A silent sonographer in a pregnancy scan is always unnerving. We have Robert for our 32-week scan and apart from the briefest hello in a strong Scottish accent, then an invitation to lie on the bed, we don’t do small talk. Phil sits in the plastic chair beside me. We hold hands and look up at the monitor, excited to see our space baby beamed on screen.
We have this scan at 32 weeks due to my age. Our hospital like to keep tabs on the over 40s and to be honest, I’m happy about that. Robert gets down to his measurements. He draws lines across our baby’s head. He draws a circle around the stomach. He traces the length of the femur bone. I recognise all those parts easily.
Then Robert measures top to bottom in dark pockets. I ask what he is measuring and he says amniotic fluid: click, click, reposition, click, click, reposition.
“Does everything look okay?” I say.
Robert plays us the reassuring pulse of our baby’s heartbeat – swish swoosh swish swoosh – a flood of relief seeps from my head through my heart to my stomach. Robert switches position to the umbilical cord. He flicks on the bright red and blue blood flow. Two colours good, I think to myself.
I am dying to ask Robert, “please can you show us our baby’s face?”
I really want a long look at the face, as I’d been told by a friend that features are really defined at this stage of the pregnancy, even on a 2D ultrasound. We do get a quick glimpse of full lips and nostrils as Robert moves up again, a breathless moment of wonder for me – but then the ultrasound wand moves away and I can’t quite bring myself to ask Robert to show us the face.
For the rest of the scan, Robert returns to the abdomen and those pockets of amniotic fluid. He finishes up and walks over to his computer.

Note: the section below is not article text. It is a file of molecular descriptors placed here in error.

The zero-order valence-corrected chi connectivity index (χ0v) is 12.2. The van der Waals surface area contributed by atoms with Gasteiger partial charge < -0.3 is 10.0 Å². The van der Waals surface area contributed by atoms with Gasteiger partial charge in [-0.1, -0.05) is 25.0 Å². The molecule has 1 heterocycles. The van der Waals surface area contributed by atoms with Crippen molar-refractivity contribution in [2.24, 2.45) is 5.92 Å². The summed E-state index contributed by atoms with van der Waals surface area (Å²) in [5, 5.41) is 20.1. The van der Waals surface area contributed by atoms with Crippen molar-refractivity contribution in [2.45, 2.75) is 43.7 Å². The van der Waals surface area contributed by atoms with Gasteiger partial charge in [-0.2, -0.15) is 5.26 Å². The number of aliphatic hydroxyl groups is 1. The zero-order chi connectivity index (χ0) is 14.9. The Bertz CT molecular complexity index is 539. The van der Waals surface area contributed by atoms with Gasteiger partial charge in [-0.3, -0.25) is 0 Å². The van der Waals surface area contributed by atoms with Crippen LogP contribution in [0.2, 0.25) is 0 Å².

“I’ll be a few minutes writing up my notes,” he says.
Holding hands, Phil and I look up at the monitor for clues. The screen is now displaying a table of figures. My eyes fix on the estimated weight – 5lb 3oz – confirmation we’re in for a big baby. I had expected it with a family history of 9 and 10 pounders. I whisper the weight to Phil and laugh.
I can’t help but ask Robert another question. “I have been leaking fluid every few days since week 24. Was there enough amniotic fluid?”
A new, long word flies our way – polyhydramnios – like a boomerang, the word wraps around my head and flies back across the room at Robert, who offers up the definition.
“Actually, your fluid is too high,” Robert says. “It’s increased since your last scan.”
A dozen competing questions ping into my head.
“Is everything okay with our baby?” I say.
Robert says he’s referring us to the diabetes team.
“I’m recommending a gestational diabetes test,” he says. “And we’ll see you for another scan at 34 weeks.”
My stomach shrinks. I feel instant guilt.
Phil takes the referral form from Robert.
All I can think is – god, have I harmed my baby?
I want to ask Robert so many more questions but everything about his body language says his job is done. He encourages us to phone the diabetes team in the morning, to speed up getting an appointment.
Outside the scan room, we sit down. Phil says it’s taken the wind out of his sails and I agree. We had both expected another dose of reassurance and a final takeaway scan pic. I do a rapid internet search on my phone – stupid, I know! In Google Images, I am led immediately to the most extreme cases of gestational diabetes. There are pictures of enormous babies – 13, 14, 15 pound babies – so swollen, some of them wired up.
Put down the internet!
Gestational diabetes testing
Early the next morning, I phone the diabetes team and ask to be tested as soon as possible. A lovely nurse, Christine, squeezes me in the next morning. They are fully booked, she tells me, but she makes it happen. Christine is ‘minor miracle number one’!
On test day, I arrive with an empty stomach to an empty hospital corridor. I’m early, a sign of my nerves. I wait for the locked doors to open, then I go through the blue doors to the Diabetes & Endocrine Unit.
8.30am: I am called through to the nurses’ station for a fasting blood test – as luck would have it, Christine is my nurse. I thank her for such a swift appointment. She has lovely round cheeks when she smiles.
After taking my blood, Christine gives me a sachet of Rapilose OGTT Solution. She says to drink all of it, fast. It is incredibly sweet and thick and heavy. My lips and tongue and throat are coated with a syrup snail trail. Yuck!